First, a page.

## Philosophy Lexicon of Arguments | |||

Author | Item | Excerpt | Meta data |
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Books on Amazon |
Waismann I 70 Induction/Brouwer/Poincaré/Waismann: the power of induction: it is not a conclusion that carries to infinity. The set a + b = b + a is not an abbreviation for infinitely many individual equations, as well as 0.333 ... is not an abbreviation, and the inductive proof is not the abbreviation for infinitely many syllogisms (VsPoincaré). In fact, we begin with the formulation of the formulas a+b = b+a a+(b+c) = (a+b)+c a whole new calculus, which cannot be inferred from the calculations of arithmetic in any way. But: Principle/Induction/Calculus/Definition/Poincaré/Waismann: ... this is the correct thing in Poincaré's assertion that the principle of induction cannot be proved logically. VsPoincaré: But he does not represent, as he thought, a synthetic judgment a priori; it is not a truth at all, but a determination: If the formula f(x) applies for x = 1, and f(c + 1) follows from f(c), let us say that "the formula f(x) is proved for all natural numbers". |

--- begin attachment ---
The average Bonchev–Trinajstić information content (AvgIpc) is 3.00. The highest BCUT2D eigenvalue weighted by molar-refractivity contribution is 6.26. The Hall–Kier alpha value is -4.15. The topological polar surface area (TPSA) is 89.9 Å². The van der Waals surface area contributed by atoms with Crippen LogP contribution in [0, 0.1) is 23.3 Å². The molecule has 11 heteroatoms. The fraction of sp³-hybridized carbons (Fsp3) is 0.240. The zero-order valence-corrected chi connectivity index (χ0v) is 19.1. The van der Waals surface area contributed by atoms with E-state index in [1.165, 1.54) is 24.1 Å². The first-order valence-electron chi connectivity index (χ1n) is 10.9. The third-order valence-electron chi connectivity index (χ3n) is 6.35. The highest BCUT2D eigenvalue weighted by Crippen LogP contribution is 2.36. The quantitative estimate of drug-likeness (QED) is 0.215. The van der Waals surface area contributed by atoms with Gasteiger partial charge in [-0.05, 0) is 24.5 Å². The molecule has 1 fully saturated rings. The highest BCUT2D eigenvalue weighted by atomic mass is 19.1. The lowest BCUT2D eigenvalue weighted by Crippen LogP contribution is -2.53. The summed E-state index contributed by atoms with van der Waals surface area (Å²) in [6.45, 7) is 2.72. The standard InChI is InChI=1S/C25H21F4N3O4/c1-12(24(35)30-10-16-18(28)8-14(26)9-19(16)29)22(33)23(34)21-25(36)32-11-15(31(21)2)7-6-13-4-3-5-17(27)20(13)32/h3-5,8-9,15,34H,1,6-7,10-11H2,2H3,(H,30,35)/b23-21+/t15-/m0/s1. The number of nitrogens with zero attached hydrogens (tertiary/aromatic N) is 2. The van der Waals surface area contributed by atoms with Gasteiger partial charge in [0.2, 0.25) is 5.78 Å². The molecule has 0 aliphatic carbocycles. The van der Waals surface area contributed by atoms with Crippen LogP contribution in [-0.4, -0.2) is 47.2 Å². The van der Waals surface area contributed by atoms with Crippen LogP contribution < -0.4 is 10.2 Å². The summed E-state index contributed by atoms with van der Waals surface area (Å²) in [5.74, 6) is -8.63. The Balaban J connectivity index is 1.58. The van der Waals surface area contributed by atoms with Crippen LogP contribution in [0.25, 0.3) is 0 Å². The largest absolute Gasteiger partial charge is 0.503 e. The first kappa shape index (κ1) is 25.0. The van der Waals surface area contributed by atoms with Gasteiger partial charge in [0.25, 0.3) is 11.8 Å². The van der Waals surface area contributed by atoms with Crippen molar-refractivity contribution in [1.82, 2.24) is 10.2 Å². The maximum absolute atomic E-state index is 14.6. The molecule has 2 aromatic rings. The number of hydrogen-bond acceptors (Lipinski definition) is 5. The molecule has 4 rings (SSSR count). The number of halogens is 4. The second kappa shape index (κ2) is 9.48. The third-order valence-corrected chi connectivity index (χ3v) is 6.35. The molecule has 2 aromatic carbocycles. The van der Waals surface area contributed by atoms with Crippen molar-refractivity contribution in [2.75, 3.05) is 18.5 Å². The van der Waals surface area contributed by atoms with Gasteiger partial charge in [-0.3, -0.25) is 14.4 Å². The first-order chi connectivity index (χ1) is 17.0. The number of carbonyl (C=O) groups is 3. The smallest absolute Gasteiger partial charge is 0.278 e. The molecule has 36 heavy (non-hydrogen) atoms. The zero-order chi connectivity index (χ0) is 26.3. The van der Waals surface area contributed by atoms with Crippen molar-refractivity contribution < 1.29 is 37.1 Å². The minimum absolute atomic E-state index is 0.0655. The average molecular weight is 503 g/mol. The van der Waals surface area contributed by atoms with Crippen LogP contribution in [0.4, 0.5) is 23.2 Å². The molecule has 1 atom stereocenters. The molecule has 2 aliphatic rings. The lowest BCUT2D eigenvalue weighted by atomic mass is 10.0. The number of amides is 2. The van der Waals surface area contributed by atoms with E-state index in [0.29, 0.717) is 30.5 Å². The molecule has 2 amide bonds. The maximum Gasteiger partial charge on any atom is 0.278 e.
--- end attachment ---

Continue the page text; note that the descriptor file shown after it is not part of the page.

Wa I F. Waismann Einführung in das mathematische Denken Darmstadt 1996 Wa II F. Waismann Logik, Sprache, Philosophie Stuttgart 1976 |

> Counter arguments against **Poincaré**

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Ed. Martin Schulz, access date 2017-05-23